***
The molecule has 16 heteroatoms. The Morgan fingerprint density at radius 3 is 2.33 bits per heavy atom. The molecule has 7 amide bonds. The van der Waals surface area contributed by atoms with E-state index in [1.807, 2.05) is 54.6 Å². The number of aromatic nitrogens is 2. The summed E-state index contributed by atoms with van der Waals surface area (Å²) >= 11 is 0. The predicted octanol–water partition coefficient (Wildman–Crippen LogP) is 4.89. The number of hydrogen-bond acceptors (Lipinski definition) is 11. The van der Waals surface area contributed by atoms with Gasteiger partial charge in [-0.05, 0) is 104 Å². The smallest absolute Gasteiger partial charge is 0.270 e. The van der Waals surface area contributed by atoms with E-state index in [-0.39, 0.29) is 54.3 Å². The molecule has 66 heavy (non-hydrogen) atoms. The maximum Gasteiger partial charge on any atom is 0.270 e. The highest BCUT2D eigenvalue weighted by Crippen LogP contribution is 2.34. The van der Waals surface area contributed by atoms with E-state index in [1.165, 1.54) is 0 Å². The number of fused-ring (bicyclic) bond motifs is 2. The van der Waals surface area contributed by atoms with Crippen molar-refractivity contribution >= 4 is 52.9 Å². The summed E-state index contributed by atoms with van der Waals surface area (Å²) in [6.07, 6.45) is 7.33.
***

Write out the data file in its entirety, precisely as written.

The molecule has 16 heteroatoms. The Morgan fingerprint density at radius 3 is 2.33 bits per heavy atom. The molecule has 7 amide bonds. The van der Waals surface area contributed by atoms with E-state index in [1.807, 2.05) is 54.6 Å². The number of aromatic nitrogens is 2. The summed E-state index contributed by atoms with van der Waals surface area (Å²) >= 11 is 0. The predicted octanol–water partition coefficient (Wildman–Crippen LogP) is 4.89. The number of hydrogen-bond acceptors (Lipinski definition) is 11. The van der Waals surface area contributed by atoms with Gasteiger partial charge in [-0.05, 0) is 104 Å². The smallest absolute Gasteiger partial charge is 0.270 e. The van der Waals surface area contributed by atoms with E-state index in [-0.39, 0.29) is 54.3 Å². The molecule has 66 heavy (non-hydrogen) atoms. The maximum Gasteiger partial charge on any atom is 0.270 e. The highest BCUT2D eigenvalue weighted by Crippen LogP contribution is 2.34. The van der Waals surface area contributed by atoms with E-state index in [1.165, 1.54) is 0 Å². The number of fused-ring (bicyclic) bond motifs is 2. The van der Waals surface area contributed by atoms with Crippen molar-refractivity contribution >= 4 is 52.9 Å². The summed E-state index contributed by atoms with van der Waals surface area (Å²) in [6.07, 6.45) is 7.33.